Environmental screed of the month: Along with my copy of Backcountry Magazine came ‘Sanctified,’ a movie DVD. Normally I like to be positive about anyone’s creative efforts. But when it comes to proselytizing with said ‘art,’the crit gloves come off:
Can we just say “Sanctified” is a pile of biased one-sided green propaganda loosely strung together with mediocre ski porn, and leave it at that? Yes, Virginia, we can, but we can say more.
‘Sanctified’ implies a number of things about global warming. Chiefly, by cutting from shots of snowmobiles to those of presumably human powered ski descents, it implies that backcountry skiing will make some kind of significant reduction in green house gasses. Or weirder, it seems to infer we can somehow live in a yurt in the mountains 365 days a year, not burn firewood, not use a pickup truck to maintain the yurt, and thus gloat about our no-impact lifestyle.
Sure, for a brief moment in your life, you can hike up a hill on backcountry skis and cause less pollution that if you were snowmobiling. But face it, the vast bulk of human caused greenhouse gasses are created by our overall industrial and automobile based lifestyle, not by our recreation choices, and not just by we Americans living that way (ever been to Mexico city?). More, the greenhouse gassing developments and industrial skiing that ski town nimbys love to hate also support much of the sanctified lifestyle that some of the narrators in the “Sanctified” movie gloat about. Think about that the next time you drive to a trailhead after a week at your carpentry or lodging job.
More, the film rails on industrial skiing and development, then cuts to the CEO of Aspen Skiing Company on a high horse, talking about how some ski resorts are too industrialized, global warming, etcetera. I’m a fan of Aspen Skiing Company. They do a good job providing lift served skiing. But last time I looked, they were still burning thousands of gallons of diesel fuel, pulling gigawats of electricity, running a mechanized snow cat skiing operation in pristine winter backcountry, and supporting a town choked with automobiles and endless mega-industrial construction projects. Yeah, Aspen Skiing Company uses some biodiesel (still creates greenhouse gasses, and comes from huge industrial petroleum based farming operations), and they use some wind power (from gigantic wind farms maintained by our country’s industrial infrastructure). They also use some energy efficient light bulbs. But to imply that Aspen Skiing Company is somehow environmentally sanctified is “greenwashing,” pure and simple.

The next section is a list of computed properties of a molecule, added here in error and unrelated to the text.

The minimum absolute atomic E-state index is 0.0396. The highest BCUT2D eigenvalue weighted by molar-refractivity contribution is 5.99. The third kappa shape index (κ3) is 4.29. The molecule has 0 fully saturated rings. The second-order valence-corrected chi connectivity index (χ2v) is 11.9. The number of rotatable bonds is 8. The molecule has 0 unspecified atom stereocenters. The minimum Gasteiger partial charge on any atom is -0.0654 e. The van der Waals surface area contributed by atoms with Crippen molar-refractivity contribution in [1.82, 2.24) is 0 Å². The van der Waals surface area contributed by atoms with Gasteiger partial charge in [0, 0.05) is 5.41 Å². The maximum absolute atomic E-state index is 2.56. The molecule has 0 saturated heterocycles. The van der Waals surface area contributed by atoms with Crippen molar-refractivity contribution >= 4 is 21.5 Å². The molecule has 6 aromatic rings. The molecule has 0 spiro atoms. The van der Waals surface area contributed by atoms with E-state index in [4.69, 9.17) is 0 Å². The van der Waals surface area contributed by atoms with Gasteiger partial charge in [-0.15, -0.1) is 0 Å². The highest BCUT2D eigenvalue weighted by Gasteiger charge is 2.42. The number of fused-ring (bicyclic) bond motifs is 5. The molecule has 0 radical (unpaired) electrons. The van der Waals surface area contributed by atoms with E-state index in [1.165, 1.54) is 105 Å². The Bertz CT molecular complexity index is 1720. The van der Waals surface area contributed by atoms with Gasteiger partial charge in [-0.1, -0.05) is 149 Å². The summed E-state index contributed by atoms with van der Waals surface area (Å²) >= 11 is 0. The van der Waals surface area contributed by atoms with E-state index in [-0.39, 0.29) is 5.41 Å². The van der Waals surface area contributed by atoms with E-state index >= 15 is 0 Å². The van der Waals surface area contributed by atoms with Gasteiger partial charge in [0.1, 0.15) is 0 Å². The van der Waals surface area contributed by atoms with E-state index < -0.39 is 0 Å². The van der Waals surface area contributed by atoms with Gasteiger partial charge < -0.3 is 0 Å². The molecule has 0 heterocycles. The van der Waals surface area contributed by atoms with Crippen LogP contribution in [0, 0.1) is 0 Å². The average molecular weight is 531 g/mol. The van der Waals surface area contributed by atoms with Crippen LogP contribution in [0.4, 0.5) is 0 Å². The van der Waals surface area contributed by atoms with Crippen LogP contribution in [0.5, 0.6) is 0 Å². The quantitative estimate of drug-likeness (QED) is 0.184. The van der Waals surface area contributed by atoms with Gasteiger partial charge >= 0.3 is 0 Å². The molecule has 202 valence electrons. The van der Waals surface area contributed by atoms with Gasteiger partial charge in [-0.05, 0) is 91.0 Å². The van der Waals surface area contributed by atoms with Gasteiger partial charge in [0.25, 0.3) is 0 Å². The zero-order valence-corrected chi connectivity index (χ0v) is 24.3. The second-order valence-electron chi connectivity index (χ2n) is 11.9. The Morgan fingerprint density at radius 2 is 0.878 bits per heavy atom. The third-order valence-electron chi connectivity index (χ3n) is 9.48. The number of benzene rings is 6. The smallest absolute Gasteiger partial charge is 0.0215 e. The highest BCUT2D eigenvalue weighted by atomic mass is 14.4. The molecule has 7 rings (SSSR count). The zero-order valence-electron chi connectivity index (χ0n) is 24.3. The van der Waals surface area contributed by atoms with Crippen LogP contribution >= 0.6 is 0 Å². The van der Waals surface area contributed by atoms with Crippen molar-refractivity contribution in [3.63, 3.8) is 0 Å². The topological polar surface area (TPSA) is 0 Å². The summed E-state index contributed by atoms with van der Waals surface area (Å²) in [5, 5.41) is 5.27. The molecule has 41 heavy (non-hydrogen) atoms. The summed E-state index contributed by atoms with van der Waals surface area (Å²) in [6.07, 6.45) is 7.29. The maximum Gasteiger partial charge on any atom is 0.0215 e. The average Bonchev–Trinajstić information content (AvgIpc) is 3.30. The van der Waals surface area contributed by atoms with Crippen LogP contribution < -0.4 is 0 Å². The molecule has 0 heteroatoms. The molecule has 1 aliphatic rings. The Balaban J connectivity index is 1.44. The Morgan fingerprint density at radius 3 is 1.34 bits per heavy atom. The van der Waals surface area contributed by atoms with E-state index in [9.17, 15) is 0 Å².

What’s the solution to global warming? Let’s get real. If it’s as bad as the folks in ‘Sanctified’ would have us believe, what would it take to stop it ‘cold,’ or reverse the process? After a bit of research, it appears a rule of thumb is that humanity as a whole would have to reduce their carbon consumption (gasoline, wood fires, coal, petro-farming, fleece manufacturing) by at least ONE HALF in several years (some even say two thirds)! Exactly how is this done? Not by driving a Prius. And not by choosing backcountry skiing over snowmobiling — however sanctified that feels.
In fact, for humanity to reduce carbon consumption by one half to two thirds is probably impossible on the short term. And it’s iffy in the long run, since the world is being industrialized at a torrid pace — by countries who might sign a global warming treaty for whatever reason, but who’s compliance to such an agreement is another matter entirely.
So what’s the solution? Sure, it’s only logical to be frugal with our energy consumption, as perhaps we can reduce global warming slightly and live with it. For starters, those who tout their sanctified lifestyle in ‘Sanctified’ might consider the high carbon-consumption per-capita that living in a mountain town entails (food distribution by long distance truck haul, heating homes for colder average temperatures, industrial recreation such as ski resorts, long distance travel to visit mom and dad, snow removal costs, etc.). To compensate for that and be truly ‘sanctified’ you mountain town residents owe it to the rest of us to be even more frugal in your energy consumption habits. Indeed, choosing muscle powered snowsports over snowmobiling is nice and we thank your for that, but please, don’t use ski lifts, helicopters or snowcats, don’t travel, and ride your bicycle to the trailhead.
What’s positive about this film? In a word, Bob Athey, when he says ‘…go to the mountains, get peace and quiet, keeps a person sane and healthy.’ This qualified with Bob’s statement that he got fired from every other job he’s had, so backcountry skiing (he’s a paid avy observer) is all he can do anyway. Anything from the Wizard of the Wasatch is always priceless.
WildSnow.com publisher emeritus and founder Lou (Louis Dawson) has a 50+ years career in climbing, backcountry skiing and ski mountaineering. He was the first person in history to ski down all 54 Colorado 14,000-foot peaks, has authored numerous books about about backcountry skiing, and has skied from the summit of Denali in Alaska, North America’s highest mountain.